The Disaster Research Center (DRC) is the first social science research center in the world devoted to the study of disasters. Founded in 1963 at the Ohio State University, the Center is now part of the College of Arts and Sciences at the University of Delaware and faculty members from the School of Public Policy and Administration, the Department of Sociology and Criminal Justice and the Department of Civil Engineering direct Disaster Research Center projects.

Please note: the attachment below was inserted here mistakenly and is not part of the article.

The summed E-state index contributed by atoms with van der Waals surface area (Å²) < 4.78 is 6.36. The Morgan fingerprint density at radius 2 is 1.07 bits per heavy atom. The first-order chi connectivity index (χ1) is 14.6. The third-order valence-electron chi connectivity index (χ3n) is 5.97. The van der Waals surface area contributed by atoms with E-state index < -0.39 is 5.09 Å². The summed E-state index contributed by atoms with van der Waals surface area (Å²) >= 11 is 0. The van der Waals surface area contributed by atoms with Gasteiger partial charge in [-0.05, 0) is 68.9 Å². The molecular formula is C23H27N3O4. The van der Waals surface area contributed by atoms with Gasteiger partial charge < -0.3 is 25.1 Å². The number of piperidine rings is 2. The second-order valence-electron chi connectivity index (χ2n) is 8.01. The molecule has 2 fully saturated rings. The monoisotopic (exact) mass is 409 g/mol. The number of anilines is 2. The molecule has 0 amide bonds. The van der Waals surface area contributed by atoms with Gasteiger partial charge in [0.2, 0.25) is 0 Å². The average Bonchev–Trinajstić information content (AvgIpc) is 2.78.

Using data from a mail survey and focus group discussions, this paper examines how residents of Alameda County, CA perceive the operational importance of different elements in the built environment in the event of a major earthquake. Survey rankings of individual elements in the built environment indicate that major hospitals, natural gas pipelines, electrical and water pipelines, and public safety buildings are respondents’ most valued elements in terms of continued functionality and operational capacity. Six regression models were run to test whether social demographic variables and earthquake experience had an influence on respondents’ assigned levels to the operational importance of six groupings of systems (utility and transportation) and structures (schools, public safety, residential, and commercial buildings). Women were more likely than men to assign greater levels of operational importance to all six grouping of systems and structures. Also, racial and ethnic minorities were more likely than Whites to assign higher levels of operational importance to transportation systems, schools, and commercial buildings. Finally, increase in age was significantly associated with a decrease in the levels assigned to the operational importance of utility systems and commercial buildings. Focus group data corroborated quantitative results and allowed to explore some issues in more detail.